Significance: If you follow me on Twitter (and if you don’t, feel free), you’ve probably seen me crow about Rad Racer time and again, usually with the intent of getting designer Hironobu Sakaguchi (creator of the Final Fantasy series) and composer Nobuo Uematsu (who scored many of the Final Fantasy games) to come together again at the former’s new company, Mistwalker, to create a spiritual sequel to this game.
Why a spiritual sequel? Because the original belongs to Square Enix, and while I’m admittedly curious as to what they would do with it, I think I’d be more interested in seeing the original creators get Mighty No. 9 with it. Technology has advanced just a bit in the past 27 years, and I’m curious to see how those two would represent their vision now.
Full disclosure: This was actually one of the first NES games I ever owned, one my parents picked up and played as well, and crappy attempt at replicating the Japanese version’s actually good 3D aside, I still love it. The landscapes and the music are both classic, and while some may consider it a poor man’s OutRun, it’s still pretty good. Good enough to be one of only three games which comprised the 1990 Nintendo World Championships, at that, and the game was already three years old by then!
Strangely, though Nintendo and Square Enix seem to be on good terms now with a decent number of Virtual Console and Nintendo eShop releases, the Nintendo-published Rad Racer (and its sequel, which I never got to play) are not among them.
If you’re curious about my full thoughts on the game, guess what: There’s an HonestGamers review for that.
Significance: Okay, so here’s a confession: I don’t think I ever actually played this one.
Yep, you guessed it: Another one of my dad’s games. Silent Service is a submarine simulator, designed by Sid Meier for home computers and ported to the NES by none other than Rare, under Konami’s “Ultra Games” imprint.
Down Periscope, this wasn’t. As sims tend to be, it was as slow as you can imagine as you sail the waters of the Pacific Ocean during World War II and finding enemy ships to sink with your torpedoes by utilizing realistic tactics, hoping that they don’t do the same to you in the process. I never played it myself, but I did watch on occasion, and can still hear the humming of the submarine’s engines even now.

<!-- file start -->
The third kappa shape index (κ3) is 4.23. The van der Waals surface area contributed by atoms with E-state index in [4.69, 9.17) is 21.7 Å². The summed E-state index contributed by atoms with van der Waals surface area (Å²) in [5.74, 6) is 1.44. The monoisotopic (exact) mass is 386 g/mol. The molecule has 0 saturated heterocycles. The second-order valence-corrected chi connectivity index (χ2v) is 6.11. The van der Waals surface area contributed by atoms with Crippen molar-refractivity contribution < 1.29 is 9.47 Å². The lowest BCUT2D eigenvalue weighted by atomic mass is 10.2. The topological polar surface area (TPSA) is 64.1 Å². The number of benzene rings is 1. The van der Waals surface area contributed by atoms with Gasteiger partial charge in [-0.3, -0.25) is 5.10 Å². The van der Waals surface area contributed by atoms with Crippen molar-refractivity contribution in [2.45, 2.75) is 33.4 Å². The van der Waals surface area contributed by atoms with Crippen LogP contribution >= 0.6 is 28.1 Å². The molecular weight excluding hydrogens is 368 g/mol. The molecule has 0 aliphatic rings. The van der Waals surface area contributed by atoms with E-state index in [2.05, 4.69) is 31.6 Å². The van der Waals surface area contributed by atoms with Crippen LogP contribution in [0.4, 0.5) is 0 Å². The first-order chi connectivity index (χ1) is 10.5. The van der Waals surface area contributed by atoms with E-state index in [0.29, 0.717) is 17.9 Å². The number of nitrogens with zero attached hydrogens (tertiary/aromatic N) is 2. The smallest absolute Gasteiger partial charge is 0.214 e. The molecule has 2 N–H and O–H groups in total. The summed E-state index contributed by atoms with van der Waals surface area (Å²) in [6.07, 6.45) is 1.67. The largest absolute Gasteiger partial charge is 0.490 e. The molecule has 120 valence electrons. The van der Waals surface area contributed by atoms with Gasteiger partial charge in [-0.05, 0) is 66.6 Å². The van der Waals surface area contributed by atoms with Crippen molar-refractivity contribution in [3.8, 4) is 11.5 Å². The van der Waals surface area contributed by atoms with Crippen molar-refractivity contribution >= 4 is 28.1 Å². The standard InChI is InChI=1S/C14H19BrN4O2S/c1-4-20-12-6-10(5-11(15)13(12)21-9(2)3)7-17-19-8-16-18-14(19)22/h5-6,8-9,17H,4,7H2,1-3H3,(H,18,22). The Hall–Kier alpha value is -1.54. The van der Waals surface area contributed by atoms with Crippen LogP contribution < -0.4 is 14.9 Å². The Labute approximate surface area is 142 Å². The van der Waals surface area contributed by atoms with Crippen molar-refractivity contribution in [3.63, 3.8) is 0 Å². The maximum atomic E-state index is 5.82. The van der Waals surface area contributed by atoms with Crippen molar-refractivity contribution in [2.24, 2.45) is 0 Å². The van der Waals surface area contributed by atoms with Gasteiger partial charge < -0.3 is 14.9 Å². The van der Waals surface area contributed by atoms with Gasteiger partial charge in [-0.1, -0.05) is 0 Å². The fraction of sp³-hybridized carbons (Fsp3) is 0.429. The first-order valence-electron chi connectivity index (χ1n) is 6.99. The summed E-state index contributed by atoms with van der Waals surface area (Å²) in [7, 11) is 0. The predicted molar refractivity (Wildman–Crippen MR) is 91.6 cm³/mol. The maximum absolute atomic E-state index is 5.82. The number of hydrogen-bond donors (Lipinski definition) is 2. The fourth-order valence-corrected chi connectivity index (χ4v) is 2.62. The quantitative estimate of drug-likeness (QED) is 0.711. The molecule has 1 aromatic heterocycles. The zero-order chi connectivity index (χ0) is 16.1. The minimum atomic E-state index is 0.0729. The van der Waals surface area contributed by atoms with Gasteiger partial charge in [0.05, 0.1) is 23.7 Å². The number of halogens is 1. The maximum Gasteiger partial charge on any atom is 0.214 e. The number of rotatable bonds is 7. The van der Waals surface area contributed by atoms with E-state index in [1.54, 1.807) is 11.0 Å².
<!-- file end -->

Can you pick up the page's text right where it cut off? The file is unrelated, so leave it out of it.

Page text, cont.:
Naturally, this game serves as another great demonstration of my dad’s patience. However, I honestly have no idea whether he ever actually beat it or not. That said, I think that some of the more interesting/exciting elements of the game and remembering him playing it are what helped spur my interest in Nintendo’s own much simpler submarine series, Steel Diver.
Significance: Admittedly, I haven’t talked as much about Midway/Williams on this site as I should have. I’ll have to make a point to remedy that one day, but suffice to say, they stand out in my mind as a key player, an icon if you will, of the American arcade scene throughout the 80s and the 90s. Granted, their final years were dismal, but thinking back to when you could get some good gaming for a quarter a turn, I think of Midway.
Arguably, one of Midway’s more notable titles during the pre-Mortal Kombat early 90s was Smash TV: A top-down dual-stick shooter which placed you in the role of a contestant on a futuristic television game show which draws inspiration from such movies as The Running Man and RoboCop as you fight hordes of foes for fabulous prizes (and your life)! Fact: The line “I’d buy that for a dollar” makes me think of this game before RoboCop, the film from which it originated.
One interesting tidbit about this particular version of the game is that in order to emulate the dual-joystick controls of the arcade, there is an option allowing you to use two NES controllers at once, utilizing the Dpad on each. On the NES, there’s nothing else quite like it that I know of (the Super NES version’s four face buttons apparently approximated the second joystick well enough).
Believe it or not, this one doesn’t sting quite as much as others on this list. While I’d still love to have it again because I’m a Midway fan (despite the ports being handled by Acclaim), it’s that very fact which eases that pain, seeing as I own all three volumes of Midway Arcade Treasures for the GameCube. That has the original arcade version, and with two analog sticks, it’s about as authentic as you can get.
Incidentally, I hope that Warner Bros. (who purchased Midway’s assets in 2009) will consider including Smash TV as a part of their recently-announced “WB Games Vault” initiative.